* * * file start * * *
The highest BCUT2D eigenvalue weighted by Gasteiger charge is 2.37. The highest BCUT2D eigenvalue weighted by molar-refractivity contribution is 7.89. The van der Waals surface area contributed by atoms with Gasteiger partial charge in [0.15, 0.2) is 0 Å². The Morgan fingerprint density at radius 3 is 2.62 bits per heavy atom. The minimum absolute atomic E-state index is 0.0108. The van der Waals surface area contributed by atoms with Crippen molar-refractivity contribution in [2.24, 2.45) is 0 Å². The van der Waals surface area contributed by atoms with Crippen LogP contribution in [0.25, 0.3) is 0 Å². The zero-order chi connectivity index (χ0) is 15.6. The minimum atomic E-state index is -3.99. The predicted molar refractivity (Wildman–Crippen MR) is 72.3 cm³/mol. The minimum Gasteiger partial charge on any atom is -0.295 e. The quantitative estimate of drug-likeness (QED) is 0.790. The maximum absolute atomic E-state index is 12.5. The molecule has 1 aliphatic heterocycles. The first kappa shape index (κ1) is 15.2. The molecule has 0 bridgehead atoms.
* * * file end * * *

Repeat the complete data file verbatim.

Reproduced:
The highest BCUT2D eigenvalue weighted by Gasteiger charge is 2.37. The highest BCUT2D eigenvalue weighted by molar-refractivity contribution is 7.89. The van der Waals surface area contributed by atoms with Gasteiger partial charge in [0.15, 0.2) is 0 Å². The Morgan fingerprint density at radius 3 is 2.62 bits per heavy atom. The minimum absolute atomic E-state index is 0.0108. The van der Waals surface area contributed by atoms with Crippen molar-refractivity contribution in [2.24, 2.45) is 0 Å². The van der Waals surface area contributed by atoms with Crippen LogP contribution in [0.25, 0.3) is 0 Å². The zero-order chi connectivity index (χ0) is 15.6. The minimum atomic E-state index is -3.99. The predicted molar refractivity (Wildman–Crippen MR) is 72.3 cm³/mol. The minimum Gasteiger partial charge on any atom is -0.295 e. The quantitative estimate of drug-likeness (QED) is 0.790. The maximum absolute atomic E-state index is 12.5. The molecule has 1 aliphatic heterocycles. The first kappa shape index (κ1) is 15.2. The molecule has 0 bridgehead atoms.